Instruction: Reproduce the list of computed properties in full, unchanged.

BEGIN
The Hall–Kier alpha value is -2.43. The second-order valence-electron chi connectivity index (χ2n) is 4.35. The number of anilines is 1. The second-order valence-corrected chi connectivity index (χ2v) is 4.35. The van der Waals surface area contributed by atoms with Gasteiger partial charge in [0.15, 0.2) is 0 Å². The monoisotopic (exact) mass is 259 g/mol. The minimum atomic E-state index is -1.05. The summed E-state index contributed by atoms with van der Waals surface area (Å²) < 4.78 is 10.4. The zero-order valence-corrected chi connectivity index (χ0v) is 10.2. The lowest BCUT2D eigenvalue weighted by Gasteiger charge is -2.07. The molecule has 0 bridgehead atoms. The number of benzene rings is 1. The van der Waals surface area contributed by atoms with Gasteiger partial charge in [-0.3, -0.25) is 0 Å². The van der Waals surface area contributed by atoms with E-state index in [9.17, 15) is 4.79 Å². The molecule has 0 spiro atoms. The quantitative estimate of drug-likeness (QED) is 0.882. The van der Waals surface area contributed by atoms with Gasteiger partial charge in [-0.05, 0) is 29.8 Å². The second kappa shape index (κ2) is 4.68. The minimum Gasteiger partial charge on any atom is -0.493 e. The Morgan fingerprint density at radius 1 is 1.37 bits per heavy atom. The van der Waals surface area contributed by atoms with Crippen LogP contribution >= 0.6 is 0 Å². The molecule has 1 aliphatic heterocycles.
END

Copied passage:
The Hall–Kier alpha value is -2.43. The second-order valence-electron chi connectivity index (χ2n) is 4.35. The number of anilines is 1. The second-order valence-corrected chi connectivity index (χ2v) is 4.35. The van der Waals surface area contributed by atoms with Gasteiger partial charge in [0.15, 0.2) is 0 Å². The monoisotopic (exact) mass is 259 g/mol. The minimum atomic E-state index is -1.05. The summed E-state index contributed by atoms with van der Waals surface area (Å²) < 4.78 is 10.4. The zero-order valence-corrected chi connectivity index (χ0v) is 10.2. The lowest BCUT2D eigenvalue weighted by Gasteiger charge is -2.07. The molecule has 0 bridgehead atoms. The number of benzene rings is 1. The van der Waals surface area contributed by atoms with Gasteiger partial charge in [-0.3, -0.25) is 0 Å². The van der Waals surface area contributed by atoms with E-state index in [9.17, 15) is 4.79 Å². The molecule has 0 spiro atoms. The quantitative estimate of drug-likeness (QED) is 0.882. The van der Waals surface area contributed by atoms with Gasteiger partial charge in [-0.05, 0) is 29.8 Å². The second kappa shape index (κ2) is 4.68. The minimum Gasteiger partial charge on any atom is -0.493 e. The Morgan fingerprint density at radius 1 is 1.37 bits per heavy atom. The van der Waals surface area contributed by atoms with Crippen LogP contribution >= 0.6 is 0 Å². The molecule has 1 aliphatic heterocycles.